The Sept. 17 USA Today article, “Feds keep little-used airports in business,” has drawn ire from aviation largest pilot group.
Craig Fuller, president of the Aircraft Owners and Pilots Association, said the story is “completely devoid of journalistic balance that fails to acknowledge the millions of Americans who benefit from the nation’s 5,200 general aviation airports every day.
“The article cites statistics on airport spending but gives only part of the story,” he continued. “It completely ignores the fact that Congress regularly allocates far more for air carrier airports than for general aviation airports. For instance, in 2007, general aviation airports receiving money got an average of $750,000 for improvements while commercial air carrier airports that received funding got an average of $5.5 million each — more than seven times the amount awarded to smaller fields!
“The story talks about the woes of commercial travel but fails to note that the thousands of flights made each day from small general aviation airports nationwide are actually relieving those problems. In fact, if our country’s general aviation airports were to close, those flights would be forced to operate out of our already overcrowded air carrier airports, increasing delays, slowing traffic, and extending security lines.
“General aviation pilots and passengers fly for exactly the same reasons as commercial travelers — to conduct business, visit family and friends, and take vacations. But private pilots and airplanes also fly thousands of hours in volunteer efforts including medical transport, humanitarian relief, and search and rescue operations.
“Having convenient access to small airports in communities around the country is as vital to our national transportation system as having highway off-ramps in small towns. To suggest that smaller airports are not needed is just like suggesting that we should have a road system that connects only the country’s 150 largest cities. The truth is that small airports do bring business, jobs, and services — including disaster relief, package delivery, firefighting capability, law enforcement, and emergency medical transportation — to thousands of communities nationwide every day. And that’s good for America.”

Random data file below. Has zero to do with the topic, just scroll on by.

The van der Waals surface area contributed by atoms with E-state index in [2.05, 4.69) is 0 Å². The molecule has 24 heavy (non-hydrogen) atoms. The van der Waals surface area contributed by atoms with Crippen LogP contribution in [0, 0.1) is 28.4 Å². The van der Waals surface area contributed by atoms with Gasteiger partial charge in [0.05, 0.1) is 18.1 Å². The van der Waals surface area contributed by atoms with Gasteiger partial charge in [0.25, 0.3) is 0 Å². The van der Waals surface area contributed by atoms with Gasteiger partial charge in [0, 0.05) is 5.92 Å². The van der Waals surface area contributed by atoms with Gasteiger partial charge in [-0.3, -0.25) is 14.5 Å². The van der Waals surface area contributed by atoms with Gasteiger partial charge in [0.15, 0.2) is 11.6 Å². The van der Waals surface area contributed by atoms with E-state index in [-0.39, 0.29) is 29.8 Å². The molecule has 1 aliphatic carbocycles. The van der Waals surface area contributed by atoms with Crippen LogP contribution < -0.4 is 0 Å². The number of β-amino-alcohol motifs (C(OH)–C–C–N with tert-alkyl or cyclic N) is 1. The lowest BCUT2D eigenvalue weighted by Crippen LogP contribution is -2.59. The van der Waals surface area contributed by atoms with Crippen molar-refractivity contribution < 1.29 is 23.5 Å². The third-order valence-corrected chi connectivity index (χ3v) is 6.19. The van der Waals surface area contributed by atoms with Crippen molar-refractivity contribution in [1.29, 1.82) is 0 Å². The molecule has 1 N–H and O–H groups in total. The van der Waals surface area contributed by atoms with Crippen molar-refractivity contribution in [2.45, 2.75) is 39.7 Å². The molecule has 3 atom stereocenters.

Steve Petrich says
Thomas Frankâ€™s article (USA Today 9/17/09) ranks amongst the worst
pieces of journalism that I have read in my 56 years! Obviously, he
knows little to nothing about general aviation, let alone the aviation
industry as a whole. He did not get the picture at all. What makes it
worse is that the editor put this piece of garbage on the front page!
Sadly, to others that also know little about this subject, it was full
of enough facts and figures to sound convincing. It is no wonder why
the mainstream media is in trouble these days as they frequently
report sensational stories without knowing all the details.
Perhaps Mr. Frank should look into the thousands of miles of the bike
paths that have been built across the country. They are horribly
underused. Come to think of it, they have cost the taxpayers plenty.
Maybe I am missing something, but I am not aware of a single federal
or state license or user fee in place for these feel-good projects. Better yet, based on his misled logic, let’s only have freeways and close the state highways and side roads.
I am done reading USA (Socialism) Today and certainly wonâ€™t ride on a
Mesa Airlines flight either.
Brad Johnson says
This is a continuation of the demonization of the wealthy class and attempt to redistribute wealth for Democratic party political gain. Their thought process is “if they own an airplane then they must be wealthy, if they’re wealthy then they must be a Republican”. The political left don’t care if they cripple an industry and don’t care how many general aviation support jobs are lost to further their political agenda. They care more about politics than jobs.
Charlie White says
I was FURRIOUS when I watched NBC’s TODAY SHOW where this article was annouced. Totally a one-sided article which does not meet the facts required for true journalism (who, what, when, where, why, and how much) without editorizing.